At one point my father reappeared in our lives long enough to started building a small keel yacht but he disappeared again well before it was finished so I picked up the mantle and finished the boat myself during my early high school years. He went back to booze and women. I ended up finishing the boat on my own. My grandmother was very inspirational and she encouraged me to study at home and she provided a quiet place where I could focus. She was a woman ahead of her time and one of the suffragettes who made NZ woman the first in the world to have full, unconditional and equal voting rights with men. I went on to 6 form (university) and I sought out some building qualifications. I got a high rise construction specialization but at 16, I had already started to build my second boat, a 21 footer called the Pied Piper designed by Des Townson. I had nothing and begged borrowed and stole the materials for that boat. I say that now with pride and it was a great boat that was shown in a boat building shown in Auckland. Boats have been a part of my life since.
I have built 12 boats for myself personally over and above my professional boatbuilding career and hundreds for clients through my boat building companies. At 20 I had a friend working for Salthouse Brothers who were building some of the best wooden boat in New Zealand at the time. We formed a 50/50 partnership to build fiberglass boast which we then call Salthouse custom glass boats limited.
A 32-foot half tonner named “Cavalier” was the first boat we produced. We built a production mold and it was a huge success. The renamed Cavalier Yachts Ltd. was the first to get into building big fiberglass boats in New Zealand. 128 were built in New Zealand and more were built in Japan and Australia. I had 10 men working for me initially, growing to 44 men before the country wide collapse of NZ’s boat building industry in 1975 when a infamous accountant Prime minister, unannounced, brought in a 20 % sales tax on the boating industry . Overnight 44 men were out of a job. The result was I built myself a Cavalier 39 called Apteryx and continued my career overseas, leaving New Zealand in 1978. The culmination of my boat building career is Kiwi Roa, built in Colchester , England , and the boat you are sitting on now.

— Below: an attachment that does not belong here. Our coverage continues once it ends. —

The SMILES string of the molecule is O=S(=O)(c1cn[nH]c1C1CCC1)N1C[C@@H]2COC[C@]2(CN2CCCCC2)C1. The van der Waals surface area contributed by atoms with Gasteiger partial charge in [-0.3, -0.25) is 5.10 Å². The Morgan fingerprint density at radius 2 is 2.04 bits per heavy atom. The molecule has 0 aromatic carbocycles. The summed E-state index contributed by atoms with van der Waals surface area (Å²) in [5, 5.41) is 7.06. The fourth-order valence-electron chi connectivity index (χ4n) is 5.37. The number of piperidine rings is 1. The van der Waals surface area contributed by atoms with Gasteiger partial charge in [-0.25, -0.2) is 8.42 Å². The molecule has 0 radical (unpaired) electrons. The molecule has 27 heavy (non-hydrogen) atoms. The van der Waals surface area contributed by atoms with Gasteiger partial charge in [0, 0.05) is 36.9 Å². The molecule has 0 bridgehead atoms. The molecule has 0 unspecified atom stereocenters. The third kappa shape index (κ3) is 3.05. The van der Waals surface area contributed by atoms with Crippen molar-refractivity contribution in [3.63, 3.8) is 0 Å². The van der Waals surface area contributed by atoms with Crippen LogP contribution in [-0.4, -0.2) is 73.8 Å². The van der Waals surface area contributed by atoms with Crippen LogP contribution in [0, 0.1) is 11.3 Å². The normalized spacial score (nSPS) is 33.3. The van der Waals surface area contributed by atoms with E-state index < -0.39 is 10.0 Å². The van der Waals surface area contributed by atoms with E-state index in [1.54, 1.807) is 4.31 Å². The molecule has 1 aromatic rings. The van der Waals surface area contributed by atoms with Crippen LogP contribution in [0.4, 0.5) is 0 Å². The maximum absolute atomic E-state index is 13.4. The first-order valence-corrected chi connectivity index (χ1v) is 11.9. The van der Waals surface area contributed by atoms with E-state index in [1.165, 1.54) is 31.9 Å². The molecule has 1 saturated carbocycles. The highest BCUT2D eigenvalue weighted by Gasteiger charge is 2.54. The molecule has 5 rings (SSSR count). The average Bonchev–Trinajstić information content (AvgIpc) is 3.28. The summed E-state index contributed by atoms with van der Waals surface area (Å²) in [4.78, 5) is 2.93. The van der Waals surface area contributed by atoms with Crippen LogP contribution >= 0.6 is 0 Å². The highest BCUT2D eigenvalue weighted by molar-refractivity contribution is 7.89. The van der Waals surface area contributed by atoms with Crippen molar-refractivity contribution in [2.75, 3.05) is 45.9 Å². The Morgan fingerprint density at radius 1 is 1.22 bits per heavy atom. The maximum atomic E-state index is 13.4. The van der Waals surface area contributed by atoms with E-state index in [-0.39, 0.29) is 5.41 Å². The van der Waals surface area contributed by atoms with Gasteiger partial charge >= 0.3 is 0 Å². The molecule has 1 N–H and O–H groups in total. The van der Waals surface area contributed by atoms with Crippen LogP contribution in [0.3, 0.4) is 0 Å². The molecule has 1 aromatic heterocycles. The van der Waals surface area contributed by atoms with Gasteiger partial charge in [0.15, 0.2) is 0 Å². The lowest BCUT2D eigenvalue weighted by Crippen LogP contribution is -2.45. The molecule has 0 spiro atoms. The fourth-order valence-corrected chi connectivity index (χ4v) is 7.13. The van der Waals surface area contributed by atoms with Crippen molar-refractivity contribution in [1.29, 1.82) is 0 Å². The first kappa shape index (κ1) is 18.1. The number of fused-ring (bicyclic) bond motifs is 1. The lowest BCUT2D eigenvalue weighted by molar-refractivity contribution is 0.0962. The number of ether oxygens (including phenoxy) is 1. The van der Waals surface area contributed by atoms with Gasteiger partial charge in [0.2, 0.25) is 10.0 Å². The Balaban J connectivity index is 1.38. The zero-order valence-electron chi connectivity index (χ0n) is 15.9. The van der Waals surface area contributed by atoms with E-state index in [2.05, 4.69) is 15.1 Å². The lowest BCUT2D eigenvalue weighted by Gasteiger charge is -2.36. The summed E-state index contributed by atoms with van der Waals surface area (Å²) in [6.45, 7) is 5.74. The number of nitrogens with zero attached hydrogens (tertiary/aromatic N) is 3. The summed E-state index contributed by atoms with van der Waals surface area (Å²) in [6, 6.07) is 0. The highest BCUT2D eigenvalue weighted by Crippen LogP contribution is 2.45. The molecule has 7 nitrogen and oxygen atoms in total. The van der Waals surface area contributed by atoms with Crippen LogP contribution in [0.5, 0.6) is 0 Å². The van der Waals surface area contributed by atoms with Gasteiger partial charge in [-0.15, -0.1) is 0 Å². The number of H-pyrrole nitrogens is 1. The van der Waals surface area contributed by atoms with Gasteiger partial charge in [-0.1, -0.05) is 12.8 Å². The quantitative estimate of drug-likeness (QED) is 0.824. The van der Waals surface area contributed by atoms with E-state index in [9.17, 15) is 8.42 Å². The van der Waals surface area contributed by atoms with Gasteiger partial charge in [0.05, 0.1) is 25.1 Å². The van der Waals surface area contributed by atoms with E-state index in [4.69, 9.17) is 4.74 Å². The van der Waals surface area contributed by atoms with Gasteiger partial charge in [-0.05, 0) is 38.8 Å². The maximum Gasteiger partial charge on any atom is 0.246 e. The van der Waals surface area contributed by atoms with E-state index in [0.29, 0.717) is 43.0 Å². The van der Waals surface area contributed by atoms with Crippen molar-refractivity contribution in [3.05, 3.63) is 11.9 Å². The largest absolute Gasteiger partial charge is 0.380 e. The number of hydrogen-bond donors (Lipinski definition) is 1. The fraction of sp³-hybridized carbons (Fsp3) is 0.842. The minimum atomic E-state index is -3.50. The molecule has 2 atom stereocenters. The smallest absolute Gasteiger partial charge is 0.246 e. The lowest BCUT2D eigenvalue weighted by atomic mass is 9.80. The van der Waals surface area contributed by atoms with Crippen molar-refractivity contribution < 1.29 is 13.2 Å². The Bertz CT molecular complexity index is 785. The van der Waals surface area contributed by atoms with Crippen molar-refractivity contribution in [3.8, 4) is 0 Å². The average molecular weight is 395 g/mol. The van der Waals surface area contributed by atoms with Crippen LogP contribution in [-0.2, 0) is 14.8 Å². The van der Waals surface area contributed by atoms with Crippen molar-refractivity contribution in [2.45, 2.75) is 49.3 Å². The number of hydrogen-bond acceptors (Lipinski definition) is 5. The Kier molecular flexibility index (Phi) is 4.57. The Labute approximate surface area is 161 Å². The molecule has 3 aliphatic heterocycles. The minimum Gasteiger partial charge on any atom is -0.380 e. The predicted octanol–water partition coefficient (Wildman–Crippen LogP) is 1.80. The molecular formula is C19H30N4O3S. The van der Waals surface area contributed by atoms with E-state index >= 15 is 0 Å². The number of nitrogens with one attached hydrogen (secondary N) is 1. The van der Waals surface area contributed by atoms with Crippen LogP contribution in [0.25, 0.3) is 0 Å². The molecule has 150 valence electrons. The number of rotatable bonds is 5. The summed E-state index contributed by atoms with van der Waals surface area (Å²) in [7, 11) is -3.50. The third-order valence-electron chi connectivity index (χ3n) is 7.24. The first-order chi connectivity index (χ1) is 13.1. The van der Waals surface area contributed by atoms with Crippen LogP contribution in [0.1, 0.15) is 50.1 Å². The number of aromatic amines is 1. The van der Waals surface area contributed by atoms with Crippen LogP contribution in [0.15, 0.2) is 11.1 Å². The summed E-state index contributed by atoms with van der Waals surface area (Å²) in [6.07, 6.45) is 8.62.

I love the freedom of the sea and that is is always teaching you. The sea is everything I love. The whole time I was building, I was racing these boats. I can’t ever imagine getting away from the life style and sadly the two woman in my life have left me knowing I cannot turn my back on the sea. They knew me well enough, that I would never stop, while eventually they wanted to put down roots. I’ve worked building boats at many places around the world, but have slowed down as the years accumulate and l am now focused on high latitude sailing. The sailing life is about continuous learning, and sailing at high latitudes has continued to expand my depth of experience and knowledge. It’s provides the challenge I thrive on and gets me up in the morning.
What don’t you like?
If I could build boats like the Kiwi Roa for a living, I would but there is no market for building boats that are strong a very safe. The companies are run by bean counters that are designing boats for vacationers. Boat building like I grew up doing no longer exists on a commercial scale. There has been a changes in boaters priorities. People see boats as social status toys. People buy a fancy looking boat without the sailing background and skills. They don’t even know how to tie a rolling hitch. Its very difficult to build a good quality boat because it is cost prohibitive. Only a very small amount of people can afford it. Weight is cost and modern boat makers keep trying to open up the market by making them cheaper less seaworthy on the open ocean.
Have you seen the natural world change?
That’s a hard question because you grow with change. It is hard to say when you see it change. While I was in Antarctica I could see red mats of bacteria growing on the ice and green moss. I wasn’t there 40 years ago but I sensed that it shouldn’t be there. You see a lot of plastic on windward beaches in the pacific. I have also encountered lot more seaweed, sometime is becomes too thick to sail through. It almost like sailing into ice. None of that was there 20 to 30 years ago.